2. Cole, JM (2014). Deputy Attorney General James M. Cole at the Government Enforcement Institute at the University of Texas School of Law. Speech given on Wednesday, May 21, 2014. https://www.justice.gov/opa/speech/deputy-attorney-general-james-m-cole-government-enforcement-institute-university-texas. Accessed 20 July 2018.
  3. Delaloye, F-X, Habib, MA, Ziegler, A (2012). Swiss Banking Secrecy: The Stock Market Evidence. Financial Markets and Portfolio Management, 26, 143–176.View ArticleGoogle Scholar
  4. DoJ, EFD. (2013). Joint Statement between the U.S. Department of Justice and the Swiss Federal Department of Finance: Program for Non-Prosecution Agreements or Non-Target Letters for Swiss Banks. http://www.justice.gov/iso/opa/resources/7532013829164644664074.pdf. Accessed 20 July 2018.
  5. DoJ Tax Division (2013). The Tax Division’s comments about the Program for Non-Prosecution Agreements or Non-Target Letters for Swiss Banks. http://www.justice.gov/tax/2013/Comments_on_Program_for_Non-Prosecution_Agreements_or_Non-Target_Lettersfor_Swiss_Banks.pdf. Accessed 20 July 2018.
  6. DoJ Tax Division (2014). The Tax Division’s further comments about the Program for Non-Prosecution Agreements or Non-Target Letters for Swiss Banks. https://www.justice.gov/sites/default/files/tax/legacy/2014/06/05/Further_Comments_on_Program_for_NonProsecution_Agreements_NonTarget_Letters_%20for_Swiss_Banks.pdf. Accessed 20 July 2018.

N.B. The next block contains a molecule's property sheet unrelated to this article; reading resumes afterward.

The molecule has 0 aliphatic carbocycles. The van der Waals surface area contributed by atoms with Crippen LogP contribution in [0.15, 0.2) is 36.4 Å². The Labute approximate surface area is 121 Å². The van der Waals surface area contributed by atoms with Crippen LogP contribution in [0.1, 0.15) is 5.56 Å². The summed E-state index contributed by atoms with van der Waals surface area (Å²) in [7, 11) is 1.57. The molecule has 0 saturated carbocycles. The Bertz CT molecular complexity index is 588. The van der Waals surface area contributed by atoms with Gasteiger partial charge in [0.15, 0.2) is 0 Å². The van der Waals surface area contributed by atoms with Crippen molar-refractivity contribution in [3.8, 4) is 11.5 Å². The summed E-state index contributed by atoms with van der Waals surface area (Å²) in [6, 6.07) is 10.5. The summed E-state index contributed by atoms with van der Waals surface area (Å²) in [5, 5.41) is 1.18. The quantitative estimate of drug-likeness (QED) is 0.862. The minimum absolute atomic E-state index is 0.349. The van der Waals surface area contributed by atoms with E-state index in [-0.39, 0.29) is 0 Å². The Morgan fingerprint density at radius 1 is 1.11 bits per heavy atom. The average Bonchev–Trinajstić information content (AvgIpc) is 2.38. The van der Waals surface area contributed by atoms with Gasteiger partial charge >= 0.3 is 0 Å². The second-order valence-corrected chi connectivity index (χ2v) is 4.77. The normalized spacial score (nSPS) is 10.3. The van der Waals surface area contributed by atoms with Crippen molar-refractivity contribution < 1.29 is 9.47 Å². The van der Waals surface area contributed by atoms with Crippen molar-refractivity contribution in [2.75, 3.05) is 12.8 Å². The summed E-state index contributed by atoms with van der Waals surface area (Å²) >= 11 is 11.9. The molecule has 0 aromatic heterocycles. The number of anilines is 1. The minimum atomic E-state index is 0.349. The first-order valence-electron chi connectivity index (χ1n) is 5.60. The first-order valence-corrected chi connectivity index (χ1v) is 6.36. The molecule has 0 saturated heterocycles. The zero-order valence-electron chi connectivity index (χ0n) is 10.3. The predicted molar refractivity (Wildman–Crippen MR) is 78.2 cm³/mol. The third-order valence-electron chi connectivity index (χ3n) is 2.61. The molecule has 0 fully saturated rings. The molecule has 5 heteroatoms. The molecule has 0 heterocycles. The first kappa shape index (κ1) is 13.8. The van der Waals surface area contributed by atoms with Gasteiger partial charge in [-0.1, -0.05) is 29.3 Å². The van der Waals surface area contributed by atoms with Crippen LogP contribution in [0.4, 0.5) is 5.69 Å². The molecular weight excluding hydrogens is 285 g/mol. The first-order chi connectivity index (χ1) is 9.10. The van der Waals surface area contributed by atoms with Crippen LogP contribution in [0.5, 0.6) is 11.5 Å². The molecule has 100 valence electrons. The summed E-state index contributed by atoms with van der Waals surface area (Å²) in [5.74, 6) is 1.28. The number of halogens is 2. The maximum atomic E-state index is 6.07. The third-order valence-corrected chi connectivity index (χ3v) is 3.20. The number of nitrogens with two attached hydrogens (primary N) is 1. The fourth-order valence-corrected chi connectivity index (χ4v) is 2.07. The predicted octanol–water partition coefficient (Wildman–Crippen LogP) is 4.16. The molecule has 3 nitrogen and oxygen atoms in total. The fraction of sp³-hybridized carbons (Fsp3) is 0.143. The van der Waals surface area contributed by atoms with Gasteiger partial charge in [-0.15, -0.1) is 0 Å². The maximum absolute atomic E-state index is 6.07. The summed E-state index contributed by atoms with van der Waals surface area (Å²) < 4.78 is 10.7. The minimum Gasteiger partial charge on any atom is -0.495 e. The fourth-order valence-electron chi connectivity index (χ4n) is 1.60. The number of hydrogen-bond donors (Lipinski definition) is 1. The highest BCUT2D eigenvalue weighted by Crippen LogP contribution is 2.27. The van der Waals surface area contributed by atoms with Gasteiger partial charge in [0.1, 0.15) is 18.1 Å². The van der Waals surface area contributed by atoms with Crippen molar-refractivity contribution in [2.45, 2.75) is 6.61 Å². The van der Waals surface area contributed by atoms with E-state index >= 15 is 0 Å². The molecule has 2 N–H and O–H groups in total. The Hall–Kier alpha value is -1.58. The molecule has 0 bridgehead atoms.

7. EFD (2013). Guidance Note on the Swiss Model Order of July 3, 2013. http://www.news.admin.ch/NSBSubscriber/message/attachments/31822.pdf. Accessed 20 July 2018.
  8. Emmenegger, P (2017). Swiss Banking Secrecy and the Problem of International Cooperation in Tax Matters: A Nut Too Hard to Crack?Regulation & Governance, 11, 24–40.View ArticleGoogle Scholar
  9. Holder, E (1999). Bringing Criminal Charges Against Corporations. Memorandum, U.S. Department of Justice. https://www.justice.gov/sites/default/files/criminal-fraud/legacy/2010/04/11/charging-corps.PDF. Accessed 20 July 2018.
  10. Husmann, M (2014). Art. 271 Strafgesetzbuch — Dreh- und Angelpunkt im Steuerstreit, zu Recht?AJP/PJA, 5, 654–667.Google Scholar

Copyright

© The Author(s) 2018

Advertisement